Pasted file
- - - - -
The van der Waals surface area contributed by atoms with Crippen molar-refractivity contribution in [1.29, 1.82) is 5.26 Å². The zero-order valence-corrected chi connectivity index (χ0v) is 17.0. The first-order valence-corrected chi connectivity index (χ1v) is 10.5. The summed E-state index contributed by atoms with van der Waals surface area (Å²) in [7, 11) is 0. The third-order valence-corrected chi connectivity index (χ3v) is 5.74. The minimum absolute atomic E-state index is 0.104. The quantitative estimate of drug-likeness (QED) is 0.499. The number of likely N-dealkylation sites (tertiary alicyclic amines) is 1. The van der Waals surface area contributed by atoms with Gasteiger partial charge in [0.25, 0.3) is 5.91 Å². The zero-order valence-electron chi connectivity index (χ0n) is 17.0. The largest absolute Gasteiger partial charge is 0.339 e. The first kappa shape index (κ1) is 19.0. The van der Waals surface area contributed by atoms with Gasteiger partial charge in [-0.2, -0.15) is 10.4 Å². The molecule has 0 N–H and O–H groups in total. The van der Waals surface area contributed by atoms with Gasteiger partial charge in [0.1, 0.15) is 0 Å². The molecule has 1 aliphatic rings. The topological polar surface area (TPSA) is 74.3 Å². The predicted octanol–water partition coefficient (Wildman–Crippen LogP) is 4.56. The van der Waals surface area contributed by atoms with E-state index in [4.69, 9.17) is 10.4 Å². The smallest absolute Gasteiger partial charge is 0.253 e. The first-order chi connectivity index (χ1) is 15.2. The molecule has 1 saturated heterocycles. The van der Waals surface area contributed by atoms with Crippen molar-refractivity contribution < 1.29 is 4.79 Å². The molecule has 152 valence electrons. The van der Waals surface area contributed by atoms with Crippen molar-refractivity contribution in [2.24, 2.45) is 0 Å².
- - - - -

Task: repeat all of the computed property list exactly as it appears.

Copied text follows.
The van der Waals surface area contributed by atoms with Crippen molar-refractivity contribution in [1.29, 1.82) is 5.26 Å². The zero-order valence-corrected chi connectivity index (χ0v) is 17.0. The first-order valence-corrected chi connectivity index (χ1v) is 10.5. The summed E-state index contributed by atoms with van der Waals surface area (Å²) in [7, 11) is 0. The third-order valence-corrected chi connectivity index (χ3v) is 5.74. The minimum absolute atomic E-state index is 0.104. The quantitative estimate of drug-likeness (QED) is 0.499. The number of likely N-dealkylation sites (tertiary alicyclic amines) is 1. The van der Waals surface area contributed by atoms with Gasteiger partial charge in [0.25, 0.3) is 5.91 Å². The zero-order valence-electron chi connectivity index (χ0n) is 17.0. The largest absolute Gasteiger partial charge is 0.339 e. The first kappa shape index (κ1) is 19.0. The van der Waals surface area contributed by atoms with Gasteiger partial charge in [-0.2, -0.15) is 10.4 Å². The molecule has 0 N–H and O–H groups in total. The van der Waals surface area contributed by atoms with Gasteiger partial charge in [0.1, 0.15) is 0 Å². The molecule has 1 aliphatic rings. The topological polar surface area (TPSA) is 74.3 Å². The predicted octanol–water partition coefficient (Wildman–Crippen LogP) is 4.56. The van der Waals surface area contributed by atoms with E-state index in [4.69, 9.17) is 10.4 Å². The smallest absolute Gasteiger partial charge is 0.253 e. The first-order chi connectivity index (χ1) is 15.2. The molecule has 1 saturated heterocycles. The van der Waals surface area contributed by atoms with Crippen molar-refractivity contribution < 1.29 is 4.79 Å². The molecule has 152 valence electrons. The van der Waals surface area contributed by atoms with Crippen molar-refractivity contribution in [2.24, 2.45) is 0 Å².